When I’m asked what makes a great leader, there are a few things that come to mind. Great leaders possess a level of emotional intelligence that allows them to rally their executives and workers around a vision. Great leaders need to have an ego, but it’s a balancing act: too little ego and they’ll struggle to lead a team well, but too much ego and their effectiveness will wane. And finally, all great leaders are simplifiers — they take the complex and make it simple so people can easily understand where they need to go.
With all that said, there are myriad situations in which leaders find themselves where these inner strengths must be flexed and sometimes stretched. I’ve listed out a few below.
The first thing great leaders do is focus on their desired end result. It’s easy to get derailed and get into a counter-conflict environment. This is the time when all leaders need absolute clarity around what they want to accomplish.
Fight to avoid complacency. Celebrate the success and then focus on how to move to the next level. I’m a huge believer that if you’re not growing, you’re dying. The top of the mountain can be a very seductive place, and if you allow yourself to park in it, that’s when the seeds of a downturn are often planted.
Dig to understand why. Where was the disconnection between vision and buy-in? Something happened. Was it something the leader did? Did the environment cause the disconnect? Somewhere along the line, a change occurred that wasn’t detected and actions weren’t taken. Find out what caused that, and then learn how to counter it.
Celebrate. Great leaders make their teams feel appreciated. And then they work with people to say, “How can we become even better?” Great leaders pause, celebrate and then focus on those next steps.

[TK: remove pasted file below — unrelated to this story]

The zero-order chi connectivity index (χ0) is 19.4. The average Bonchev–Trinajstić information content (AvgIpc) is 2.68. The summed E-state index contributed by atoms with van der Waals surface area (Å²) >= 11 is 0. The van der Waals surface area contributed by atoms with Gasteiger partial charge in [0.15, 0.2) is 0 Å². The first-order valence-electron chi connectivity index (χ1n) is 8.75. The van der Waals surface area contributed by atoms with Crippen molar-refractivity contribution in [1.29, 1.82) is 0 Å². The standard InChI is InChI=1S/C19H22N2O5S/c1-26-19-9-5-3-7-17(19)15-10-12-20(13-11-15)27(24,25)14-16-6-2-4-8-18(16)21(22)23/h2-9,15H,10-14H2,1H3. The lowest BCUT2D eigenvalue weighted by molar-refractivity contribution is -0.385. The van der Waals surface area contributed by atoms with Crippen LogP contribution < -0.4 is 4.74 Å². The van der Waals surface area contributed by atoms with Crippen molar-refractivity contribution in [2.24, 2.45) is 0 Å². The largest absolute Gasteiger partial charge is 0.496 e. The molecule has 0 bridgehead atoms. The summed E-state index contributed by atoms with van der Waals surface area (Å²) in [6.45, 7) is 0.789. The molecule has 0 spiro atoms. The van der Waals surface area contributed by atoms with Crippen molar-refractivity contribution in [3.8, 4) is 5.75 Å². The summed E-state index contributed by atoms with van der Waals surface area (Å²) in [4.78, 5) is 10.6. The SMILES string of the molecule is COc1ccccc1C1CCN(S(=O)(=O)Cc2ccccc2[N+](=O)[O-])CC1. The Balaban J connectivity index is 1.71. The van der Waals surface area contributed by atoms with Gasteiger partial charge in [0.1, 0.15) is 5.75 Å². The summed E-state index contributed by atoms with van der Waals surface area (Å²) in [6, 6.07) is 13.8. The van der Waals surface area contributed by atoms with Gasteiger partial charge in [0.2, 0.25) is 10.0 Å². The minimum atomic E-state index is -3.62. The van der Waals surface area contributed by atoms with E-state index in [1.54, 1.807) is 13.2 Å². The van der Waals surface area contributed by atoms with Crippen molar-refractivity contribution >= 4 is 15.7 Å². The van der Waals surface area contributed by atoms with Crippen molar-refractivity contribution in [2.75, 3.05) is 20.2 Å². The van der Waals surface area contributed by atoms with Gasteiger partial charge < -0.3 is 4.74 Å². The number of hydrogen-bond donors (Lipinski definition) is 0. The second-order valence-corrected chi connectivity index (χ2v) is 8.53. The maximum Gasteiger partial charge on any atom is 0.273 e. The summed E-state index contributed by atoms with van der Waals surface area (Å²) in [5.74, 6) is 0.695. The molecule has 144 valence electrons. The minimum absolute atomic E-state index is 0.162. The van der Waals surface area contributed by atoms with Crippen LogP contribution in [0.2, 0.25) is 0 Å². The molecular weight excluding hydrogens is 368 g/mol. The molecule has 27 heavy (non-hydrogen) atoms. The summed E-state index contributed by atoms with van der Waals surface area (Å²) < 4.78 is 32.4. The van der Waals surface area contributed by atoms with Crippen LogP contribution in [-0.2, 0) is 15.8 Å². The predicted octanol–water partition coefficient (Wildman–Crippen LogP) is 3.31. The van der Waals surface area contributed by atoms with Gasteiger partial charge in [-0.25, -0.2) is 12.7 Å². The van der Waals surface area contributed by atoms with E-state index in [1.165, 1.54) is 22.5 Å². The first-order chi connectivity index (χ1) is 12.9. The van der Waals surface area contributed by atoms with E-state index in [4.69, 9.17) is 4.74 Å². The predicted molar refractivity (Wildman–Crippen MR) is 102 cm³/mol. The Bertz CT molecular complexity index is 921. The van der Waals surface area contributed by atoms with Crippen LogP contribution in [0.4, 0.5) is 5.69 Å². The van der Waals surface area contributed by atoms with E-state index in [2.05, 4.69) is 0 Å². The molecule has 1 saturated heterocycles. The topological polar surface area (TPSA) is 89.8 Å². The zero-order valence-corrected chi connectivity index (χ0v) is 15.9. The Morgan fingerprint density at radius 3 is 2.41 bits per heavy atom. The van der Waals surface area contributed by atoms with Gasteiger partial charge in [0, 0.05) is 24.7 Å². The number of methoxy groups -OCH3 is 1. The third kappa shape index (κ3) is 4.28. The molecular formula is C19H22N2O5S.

Great leaders ask themselves, “Is this the proper vision? Have I completely connected with that vision, or is this something the analysts or board members are telling me to do? Is this something I believe at a gut level?”
Start peeling those layers of the onion. Great leaders ask, “Was my team connected to the vision at one point in the past, or have they never connected?” They explore whether their team understands the vision. Did they buy in, and if they did buy in at one point, what happened?
Great leaders demonstrate being human. They talk to and acknowledge people they pass by in the hallways. They let people know that they care. They find ways to help people know from firsthand experience that they’re human and approachable. Great leaders want to be seen as a person, not a title or that scary man or woman who sits in the corner office.
Great leaders test to see if they’re being effective, clear in their strategy and getting the results they need. They’re always looking for their own blind spots and will find people around them who see things they don’t. If it’s time to ask for help, great leaders reach out to a trusted advisor who can tell them what they might be missing.
Communicate, communicate, communicate. Great leaders who are making organizational changes always keep this top of mind: no one will listen to anything you’re saying until they understand how the changes personally affect them.
Great leaders make sure new members of leadership know what “finished” looks like. They are crystal clear in their expectations. They align authority with responsibility; great leaders don’t send a new person into an executive role with one hand tied behind their back. They make sure communication with new leadership is a two-way street and invite their team members to ask questions so they can confidently understand and relay what they heard.
Great leaders will admit it. They will immediately regroup and address the mistake and move forward. Within mistakes, there are often many shades of gray, depending on magnitude, timing and the impact the mistake had on the business. Great leaders know that if they don’t admit their mistakes, they risk losing a huge amount of organizational influence.
Have you ever found yourself in one, some or all of these situations? If so, I hope you had someone to turn to. As an executive coach, I know my clients can experience these and other scenarios at any given time, which is why we have a few key areas of mutual understanding: